1. Ekati and Diavik Diamond Mines
BHP Billiton’s Ekati Mine and Rio Tinto’s Diavik Diamond Mine in the Northwest Territories were the first diamond mining operations in Canada.
Located in an extremely remote region northeast of Yellowknife, the mines were the result of successful negotiation between governments, corporations and local communities.
Following an extensive community consultation process, Enterprise Advisory board member Al-Nashir Jamal helped initiate discussions with the Governments of Canada and Northwest Territories and supported the negotiations for the first-ever combined Regional Land Claim and Self-Government Agreement in the region.
This provided the framework for certainty around land tenure issues, paving the way for the creation of Canada’s diamond industry.
Having laid the foundation, Mr. Jamal, as the President and CEO of the Dogrib Nation Group of Companies, negotiated strategic resource development related joint-ventures, in the areas of power supply, construction, engineering, aviation services and camp management.
The Dogrib Power Corporation, in partnership with the NWT Power Corporation, then developed the first-ever 100% community-owned, $30-million hydro power project of its kind in Canada.
This success led to bidding for camp construction and related work around the Ekati Mine, and eventually to the largest construction contract in Canada for that year, soon followed by the largest engineering, procurement and construction management contract for mine development in Canada at the time at $1.3 billion. The project was the first-ever EPCM contract of that magnitude awarded to a community-controlled corporation.
2. Five Nations Energy
Five Nations Energy Inc. is Canada’s first Indigenous-owned high-voltage electrical transmission development which allowed three remote Indigenous communities to replace diesel generation, replacing the need for approximately 25 million litres of diesel fuel in the communities.
Making this project successful required maintaining the support of the owner First Nations through the life of the project. Financing was arranged through the federal government and private sector, and transmission licensing was obtained with the Ontario government at a time of significant regulatory changes.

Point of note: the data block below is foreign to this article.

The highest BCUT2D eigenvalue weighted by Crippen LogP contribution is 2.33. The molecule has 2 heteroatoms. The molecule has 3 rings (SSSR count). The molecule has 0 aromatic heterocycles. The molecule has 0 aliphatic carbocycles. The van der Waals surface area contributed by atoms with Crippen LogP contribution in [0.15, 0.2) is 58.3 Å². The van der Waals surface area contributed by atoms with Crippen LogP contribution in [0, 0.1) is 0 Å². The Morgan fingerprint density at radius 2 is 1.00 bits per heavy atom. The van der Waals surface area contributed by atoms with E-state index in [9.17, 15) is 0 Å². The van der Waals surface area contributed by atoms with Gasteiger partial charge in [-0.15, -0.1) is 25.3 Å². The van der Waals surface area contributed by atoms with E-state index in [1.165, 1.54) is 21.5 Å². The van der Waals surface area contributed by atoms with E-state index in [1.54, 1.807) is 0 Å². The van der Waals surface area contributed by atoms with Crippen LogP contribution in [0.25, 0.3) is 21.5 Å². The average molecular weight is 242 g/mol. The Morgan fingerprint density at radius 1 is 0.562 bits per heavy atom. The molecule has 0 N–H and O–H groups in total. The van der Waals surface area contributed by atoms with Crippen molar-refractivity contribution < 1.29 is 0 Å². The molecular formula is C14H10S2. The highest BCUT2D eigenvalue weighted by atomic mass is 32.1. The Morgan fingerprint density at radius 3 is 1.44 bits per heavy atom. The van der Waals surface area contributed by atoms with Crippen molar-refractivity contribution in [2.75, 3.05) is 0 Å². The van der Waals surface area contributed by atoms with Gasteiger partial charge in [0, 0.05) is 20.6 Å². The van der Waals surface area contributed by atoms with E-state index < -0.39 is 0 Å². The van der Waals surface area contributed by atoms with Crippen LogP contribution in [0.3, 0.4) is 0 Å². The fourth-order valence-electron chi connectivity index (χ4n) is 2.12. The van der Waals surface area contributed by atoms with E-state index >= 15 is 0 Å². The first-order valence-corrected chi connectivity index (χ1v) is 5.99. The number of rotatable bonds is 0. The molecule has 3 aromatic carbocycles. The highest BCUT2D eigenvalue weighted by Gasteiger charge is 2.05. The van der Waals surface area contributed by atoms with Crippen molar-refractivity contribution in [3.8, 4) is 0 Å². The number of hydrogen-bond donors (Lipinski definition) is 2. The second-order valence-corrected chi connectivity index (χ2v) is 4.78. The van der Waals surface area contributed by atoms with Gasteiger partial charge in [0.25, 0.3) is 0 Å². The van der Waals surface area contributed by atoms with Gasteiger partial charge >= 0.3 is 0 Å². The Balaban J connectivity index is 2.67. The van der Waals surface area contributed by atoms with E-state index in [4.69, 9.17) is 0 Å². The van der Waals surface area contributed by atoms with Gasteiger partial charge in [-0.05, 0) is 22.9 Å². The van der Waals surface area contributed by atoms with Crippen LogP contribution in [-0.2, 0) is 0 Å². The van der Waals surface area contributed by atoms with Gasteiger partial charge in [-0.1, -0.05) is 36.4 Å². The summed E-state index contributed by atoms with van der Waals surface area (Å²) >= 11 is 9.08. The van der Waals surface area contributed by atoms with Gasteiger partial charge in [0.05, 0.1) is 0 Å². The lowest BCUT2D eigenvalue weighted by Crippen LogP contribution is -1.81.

Lloyd Girman, Nancy Wood and Merv McLeod were a significant part of the development team that worked with the First Nation owners, Ontario and Canada to create Five Nations Energy Inc.
Nancy Wood and Merv McLeod worked with each of the three owner communities to build locally owned distribution companies to develop human resource management and policy and procedures, before electricity came on through the 270 km of transmission line that now pass through and power traditional territories between Attawapiskat and Moosonee.
3. New Post Creek
Coral Rapids Power Inc. is owned by the Taykwa Tagamou Nation, and recently developed a 28 MW hydro-electric dam site on New Post Creek in partnership with Ontario Power Generation (OPG).
Enterprise partner McLeod Wood Associates Inc. was involved in the project from the concept phase. Their work involved negotiation of the partnership agreement with OPG, a revenue agreement with the Ontario’s Independent Electricity System Operator, as well as the waterway parkland alienation process, as the intake for the Peter Sutherland Sr. Generation Station was previously located in Little Abitibi Provincial Park.
Merv McLeod worked closely with the First Nation partner and OPG, to obtain a directive from the Minister of Energy, allowing for negotiations to take place and for the project to proceed successfully — while maintaining community support and assisting with capacity development within the community itself.